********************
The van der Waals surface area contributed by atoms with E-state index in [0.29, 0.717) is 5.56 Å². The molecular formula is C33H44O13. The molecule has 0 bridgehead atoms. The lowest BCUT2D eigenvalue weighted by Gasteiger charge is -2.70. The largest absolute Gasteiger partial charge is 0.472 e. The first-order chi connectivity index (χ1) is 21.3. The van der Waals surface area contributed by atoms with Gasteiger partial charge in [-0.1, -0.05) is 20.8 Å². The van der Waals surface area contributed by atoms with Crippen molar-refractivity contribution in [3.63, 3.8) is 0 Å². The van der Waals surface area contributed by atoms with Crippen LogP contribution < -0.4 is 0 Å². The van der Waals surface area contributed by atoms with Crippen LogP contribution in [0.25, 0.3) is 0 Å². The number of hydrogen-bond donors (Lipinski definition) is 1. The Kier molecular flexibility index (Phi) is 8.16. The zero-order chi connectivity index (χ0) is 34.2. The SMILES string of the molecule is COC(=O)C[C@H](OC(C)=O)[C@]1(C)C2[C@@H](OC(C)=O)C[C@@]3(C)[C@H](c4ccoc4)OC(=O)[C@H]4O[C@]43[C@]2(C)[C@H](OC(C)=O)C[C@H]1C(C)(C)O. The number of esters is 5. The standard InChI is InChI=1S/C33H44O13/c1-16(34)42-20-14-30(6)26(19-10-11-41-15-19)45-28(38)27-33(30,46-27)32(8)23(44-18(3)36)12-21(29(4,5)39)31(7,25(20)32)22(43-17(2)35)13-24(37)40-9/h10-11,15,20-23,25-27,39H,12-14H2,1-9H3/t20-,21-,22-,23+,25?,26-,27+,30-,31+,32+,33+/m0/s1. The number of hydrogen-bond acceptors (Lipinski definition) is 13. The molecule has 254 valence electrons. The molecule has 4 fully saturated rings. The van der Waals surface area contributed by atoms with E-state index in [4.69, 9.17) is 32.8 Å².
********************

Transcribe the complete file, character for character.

The van der Waals surface area contributed by atoms with E-state index in [0.29, 0.717) is 5.56 Å². The molecular formula is C33H44O13. The molecule has 0 bridgehead atoms. The lowest BCUT2D eigenvalue weighted by Gasteiger charge is -2.70. The largest absolute Gasteiger partial charge is 0.472 e. The first-order chi connectivity index (χ1) is 21.3. The van der Waals surface area contributed by atoms with Gasteiger partial charge in [-0.1, -0.05) is 20.8 Å². The van der Waals surface area contributed by atoms with Crippen molar-refractivity contribution in [3.63, 3.8) is 0 Å². The van der Waals surface area contributed by atoms with Crippen LogP contribution < -0.4 is 0 Å². The van der Waals surface area contributed by atoms with Crippen LogP contribution in [0.25, 0.3) is 0 Å². The number of hydrogen-bond donors (Lipinski definition) is 1. The Kier molecular flexibility index (Phi) is 8.16. The zero-order chi connectivity index (χ0) is 34.2. The SMILES string of the molecule is COC(=O)C[C@H](OC(C)=O)[C@]1(C)C2[C@@H](OC(C)=O)C[C@@]3(C)[C@H](c4ccoc4)OC(=O)[C@H]4O[C@]43[C@]2(C)[C@H](OC(C)=O)C[C@H]1C(C)(C)O. The number of esters is 5. The standard InChI is InChI=1S/C33H44O13/c1-16(34)42-20-14-30(6)26(19-10-11-41-15-19)45-28(38)27-33(30,46-27)32(8)23(44-18(3)36)12-21(29(4,5)39)31(7,25(20)32)22(43-17(2)35)13-24(37)40-9/h10-11,15,20-23,25-27,39H,12-14H2,1-9H3/t20-,21-,22-,23+,25?,26-,27+,30-,31+,32+,33+/m0/s1. The number of hydrogen-bond acceptors (Lipinski definition) is 13. The molecule has 254 valence electrons. The molecule has 4 fully saturated rings. The van der Waals surface area contributed by atoms with E-state index in [4.69, 9.17) is 32.8 Å².